Fluids that need changed less frequently in a Corvette are transmission fluid, rear end grease, brake fluid, power steering fluid, and anti-freeze. All of these fluids have different changing requirements, so it’s best to refer to either the owner’s manual or repair manual. I’ll add the specific types and brands I use personally at the end of this blog.
A corvette’s tires often get overlooked as needing regular maintenance, because it typically takes many years to drive the 40,000 miles recommended for most sets of tires. Time, as well as travel, takes a toll on tires and eventually you will find that they become dry-cracked and unsafe for use, even if the treads are still unworn. Tires are often the first part I replace on a Corvette I’ve just bought. I’ve been astounded at the terrifying condition of the tires on some cars that the previous owners had been driving on. Depending on several factors, including the humidity level where you live, you’ll find that you need to change your tires approximately every 5-10 years. It is also a good idea to regularly check your tire pressure. I recommend keeping them at 32 PSI.
When choosing a garage for more involved maintenance, or for repair when you encounter a problem (and undoubtedly you will- remember, these are 30+ year old cars), be sure to find a mechanic who is experienced with classic vehicles. Experience working on C3 Corvettes would be even better. Most modern mechanics learn more about how to fix modern cars with their computer-controlled parts, as this is what they spend the majority of their time working on. The best way to find a good mechanic for your Corvette will be to ask around. If you have local Corvette club, try contacting them for recommendations.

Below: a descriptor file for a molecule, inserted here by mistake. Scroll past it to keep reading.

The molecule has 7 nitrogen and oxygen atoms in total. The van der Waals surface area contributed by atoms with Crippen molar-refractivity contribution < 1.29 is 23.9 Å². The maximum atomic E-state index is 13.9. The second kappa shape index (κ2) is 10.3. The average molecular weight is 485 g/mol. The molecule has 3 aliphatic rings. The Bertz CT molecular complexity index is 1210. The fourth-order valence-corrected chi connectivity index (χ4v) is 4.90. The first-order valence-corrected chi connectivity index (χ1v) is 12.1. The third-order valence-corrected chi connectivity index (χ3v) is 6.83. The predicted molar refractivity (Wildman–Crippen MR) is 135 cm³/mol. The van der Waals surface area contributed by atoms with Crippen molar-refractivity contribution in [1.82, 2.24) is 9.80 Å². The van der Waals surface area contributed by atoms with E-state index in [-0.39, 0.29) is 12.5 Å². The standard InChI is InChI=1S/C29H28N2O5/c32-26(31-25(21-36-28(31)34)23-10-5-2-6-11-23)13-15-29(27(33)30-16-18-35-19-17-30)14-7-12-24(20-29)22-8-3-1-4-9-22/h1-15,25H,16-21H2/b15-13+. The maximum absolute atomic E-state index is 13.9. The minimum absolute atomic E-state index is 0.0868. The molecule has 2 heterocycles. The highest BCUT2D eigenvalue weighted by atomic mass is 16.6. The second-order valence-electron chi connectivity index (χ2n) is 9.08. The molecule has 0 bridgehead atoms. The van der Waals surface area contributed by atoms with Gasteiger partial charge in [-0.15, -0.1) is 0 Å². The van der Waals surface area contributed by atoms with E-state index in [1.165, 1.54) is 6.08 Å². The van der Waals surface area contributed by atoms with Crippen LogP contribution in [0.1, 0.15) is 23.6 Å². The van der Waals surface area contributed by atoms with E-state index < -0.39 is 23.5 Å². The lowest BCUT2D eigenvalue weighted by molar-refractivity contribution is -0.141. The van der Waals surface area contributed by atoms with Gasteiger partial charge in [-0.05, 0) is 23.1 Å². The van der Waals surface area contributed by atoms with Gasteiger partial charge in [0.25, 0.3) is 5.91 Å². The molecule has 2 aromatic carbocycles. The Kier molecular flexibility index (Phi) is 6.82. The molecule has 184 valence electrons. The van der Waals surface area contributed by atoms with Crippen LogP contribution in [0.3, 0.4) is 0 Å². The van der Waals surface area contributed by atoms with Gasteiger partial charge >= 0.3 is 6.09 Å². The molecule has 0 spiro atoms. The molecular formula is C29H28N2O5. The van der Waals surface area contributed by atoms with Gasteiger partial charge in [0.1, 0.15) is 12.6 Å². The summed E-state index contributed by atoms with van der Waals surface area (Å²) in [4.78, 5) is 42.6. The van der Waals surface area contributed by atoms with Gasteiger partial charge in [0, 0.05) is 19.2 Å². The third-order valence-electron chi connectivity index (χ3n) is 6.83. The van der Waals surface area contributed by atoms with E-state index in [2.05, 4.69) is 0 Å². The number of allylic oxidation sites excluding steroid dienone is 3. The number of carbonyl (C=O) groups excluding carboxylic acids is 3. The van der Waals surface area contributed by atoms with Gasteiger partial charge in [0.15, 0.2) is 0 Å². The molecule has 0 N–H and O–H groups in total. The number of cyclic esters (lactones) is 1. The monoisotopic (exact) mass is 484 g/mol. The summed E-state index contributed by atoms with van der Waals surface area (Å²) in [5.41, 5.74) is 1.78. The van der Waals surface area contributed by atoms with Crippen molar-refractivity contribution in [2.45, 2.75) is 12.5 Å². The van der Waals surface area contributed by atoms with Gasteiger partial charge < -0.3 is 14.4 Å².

I’m sure that most mechanics who started out in the days of what we now call classics, look back on those days as when problems were so much easier to prevent, diagnose, and fix. Even if classic car maintenance is new to you, don’t let it scare you away from becoming the owner of your dream Corvette. As long as you are committed to remembering the needs of your vette, and consult the right resources when needed, you’ll realize that you’ve found a hobby you will enjoy for years to come.
Visit our Parts & Restoration page for a list of suppliers for parts and accessories we have worked with in the past.
Parts and fluids we usually use:
- Spark plugs: AC Delco brand, C3 Corvettes generally run part #s R43S, R44T, R44TS, or R45TS
- Oil filter: AC Delco brand PF454 short filter; or Fram brand PH5 long filter or PH30 short filter
- Motor oil: Castrol 10W-30 (stock engines) or 20W-50 (high performance engines)
- Zinc additive for motor oil: STP brand
- Power steering fluid: Any brand is fine
- Automatic transmission fluid: Dexron brand
- Antifreeze: Green formula, any brand
- Gear oil (for rear end and manual transmission): 80-90W, most auto parts stores carry their own brand
- Differential additive: AC Delco Limited Slip Additive or AmsOil Slip Lock